Every evening at Capitol Hill's Lambert House, queer youth gather for dinner, group meetings, or just to hang out with their friends. A few weeks ago, on a warmer than usual summer evening, the house was nearly full. Several kids played pool in the main room, others crowded around the dining room table to eat spaghetti, more were upstairs watching TV. Three kids at the boisterous drop-in center agreed to pull themselves away from their friends to talk about being young and queer.

Alexis Oppenheim, a transgendered 21-year-old girl, leads me out to the back porch to sit in the waning sun and discuss what she's learned since she first came out.

For starters, she says, it's hard to explain her identity to people. She was born male, came out as gay in the sixth grade ("I really liked guys," she explains), and called her parents when she was 19 to come out a second time--as a transgendered girl who no longer identified as gay. In other words, Alexis now considers herself a typical teenage girl who likes boys.

"It's hard knowing how to explain it to people," she says. At first, she didn't even know how to explain her identity to herself. Alexis grew up in Guam, and eventually moved to Oak Harbor, Washington. She didn't meet a single transgendered person in either place. When she moved to Seattle a few years ago and met other transgendered people, something clicked.

"The big city totally brought me out," she says. "I wish I could have come out a whole lot earlier." That said, she also dreams of moving back to a small town and living as a girl who doesn't have to explain herself at every turn.

Avery Porch had similar difficulties. He's also transgendered, came out twice, and has a hard time explaining his identity to other people. At 14, Avery, who was born female, came out as a lesbian. He was extremely butch, and found a group of accepting dyke friends who encouraged him to find a girlfriend. He tried, but it never quite fit. Though he was butcher than most of the dykes he hung out with, dating girls didn't seem like the right thing to do.

But a few years ago, it all came together. Avery came out as transgendered and gay--and lost all his dyke friends in the process. At 19, he started taking testosterone and had breast-removal surgery. Now nearly 21, Avery looks like a normal teenage boy: cropped blond hair, an eyebrow ring, jeans, and a snowboarding T-shirt.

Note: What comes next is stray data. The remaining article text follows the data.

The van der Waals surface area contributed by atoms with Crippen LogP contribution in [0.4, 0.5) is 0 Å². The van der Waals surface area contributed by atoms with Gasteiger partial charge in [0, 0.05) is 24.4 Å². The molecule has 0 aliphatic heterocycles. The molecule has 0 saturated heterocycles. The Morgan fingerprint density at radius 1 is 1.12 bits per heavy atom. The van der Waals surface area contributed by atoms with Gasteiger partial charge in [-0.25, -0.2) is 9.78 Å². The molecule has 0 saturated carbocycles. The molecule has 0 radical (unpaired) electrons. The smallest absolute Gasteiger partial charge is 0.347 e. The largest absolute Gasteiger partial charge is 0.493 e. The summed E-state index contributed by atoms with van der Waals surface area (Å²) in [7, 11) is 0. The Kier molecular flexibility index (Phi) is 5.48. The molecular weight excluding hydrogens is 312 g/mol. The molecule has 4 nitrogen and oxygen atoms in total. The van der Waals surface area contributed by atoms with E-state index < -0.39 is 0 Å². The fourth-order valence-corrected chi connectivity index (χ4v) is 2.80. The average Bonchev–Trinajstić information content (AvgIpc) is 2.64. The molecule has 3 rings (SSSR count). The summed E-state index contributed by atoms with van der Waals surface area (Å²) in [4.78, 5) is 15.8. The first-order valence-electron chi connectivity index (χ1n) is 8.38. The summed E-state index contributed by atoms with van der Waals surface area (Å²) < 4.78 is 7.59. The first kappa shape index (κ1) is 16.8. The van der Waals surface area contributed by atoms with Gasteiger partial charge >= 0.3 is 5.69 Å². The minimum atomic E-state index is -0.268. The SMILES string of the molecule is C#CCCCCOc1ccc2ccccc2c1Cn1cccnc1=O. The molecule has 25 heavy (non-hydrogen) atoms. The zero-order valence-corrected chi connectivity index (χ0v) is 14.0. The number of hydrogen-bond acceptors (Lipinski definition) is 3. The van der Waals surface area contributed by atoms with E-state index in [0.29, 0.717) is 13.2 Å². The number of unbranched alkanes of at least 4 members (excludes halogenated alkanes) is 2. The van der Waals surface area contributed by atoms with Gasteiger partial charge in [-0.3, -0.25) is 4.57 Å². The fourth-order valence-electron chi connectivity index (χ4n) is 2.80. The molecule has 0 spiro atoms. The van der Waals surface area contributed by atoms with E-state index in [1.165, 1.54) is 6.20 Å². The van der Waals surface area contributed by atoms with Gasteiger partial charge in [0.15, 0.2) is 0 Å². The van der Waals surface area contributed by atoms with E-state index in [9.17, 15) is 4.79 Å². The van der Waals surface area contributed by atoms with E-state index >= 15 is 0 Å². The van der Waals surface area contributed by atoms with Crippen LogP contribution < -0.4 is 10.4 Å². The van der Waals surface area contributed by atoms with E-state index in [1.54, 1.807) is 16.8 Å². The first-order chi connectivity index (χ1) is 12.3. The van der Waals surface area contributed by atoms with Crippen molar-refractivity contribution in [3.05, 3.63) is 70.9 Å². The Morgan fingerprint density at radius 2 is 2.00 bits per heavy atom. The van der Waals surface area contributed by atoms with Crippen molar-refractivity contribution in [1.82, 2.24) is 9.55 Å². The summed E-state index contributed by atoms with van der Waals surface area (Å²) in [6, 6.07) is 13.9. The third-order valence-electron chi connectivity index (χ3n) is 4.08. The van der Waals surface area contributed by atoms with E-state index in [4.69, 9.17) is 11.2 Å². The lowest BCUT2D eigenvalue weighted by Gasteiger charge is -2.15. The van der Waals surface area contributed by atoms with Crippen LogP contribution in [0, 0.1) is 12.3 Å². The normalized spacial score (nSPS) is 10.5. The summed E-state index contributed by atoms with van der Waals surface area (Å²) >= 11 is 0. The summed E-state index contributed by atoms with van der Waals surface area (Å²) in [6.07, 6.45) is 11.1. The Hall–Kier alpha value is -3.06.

He's looking for a boyfriend, but it's a challenge. He's learned he's not really accepted by gay men once they find out his transgender status, and most of the transgender community is much older than he is, so it's hard to find friends there. The only other gay male transsexual he knows is his best friend, and Avery doesn't want to date him.

Plus, because of his age, he's become something of a poster child for the transgender community. It's rare for someone as young as Avery to transition from one gender to another, which makes him the subject of interrogation at school, at Lambert House, and at home. He's found that many people, even queers, don't understand what it means to be transgendered.

"It's like the further you get from the G [in GLBT], the worse off you are," Avery says. And his transgender status tends to be the main thing people are interested in when they talk to him--they don't always find out that he loves baseball and Hot Wheels, was an intern at Lambert House, and plans to become either a nurse in child psychology or an adolescent-gender counselor. "Everything is secondary to my gender identity," he says with a sigh.

Tae, who doesn't want her last name used, is an 18-year-old staffer at Lambert House. Compared to Avery and Alexis, her coming out was fairly easy (though her grandmother kicked her out of the house, and her mother still has a hard time with it). She came out as lesbian to a high-school teacher a few years ago once she had figured herself out. Eventually, she saw a brochure for Lambert House and went to check it out. Now she's there almost every day of the week, helping organize activities and putting together the packed calendar of events. She's also the only out lesbian at her high school, and has learned that straight guys depend on her for tips on dating girls. "Just don't bullshit and don't lie," she tells them matter-of-factly.

While giving advice and organizing at Lambert House have been fun, Tae says she's learned that the biggest perk of being a gay teen is the parties. "The parties are off the hook!" she says between interruptions from other Lambert House kids who stop to gossip with her. "You don't have to really worry about who's around you--you just have fun. The whole gay community is all about fun."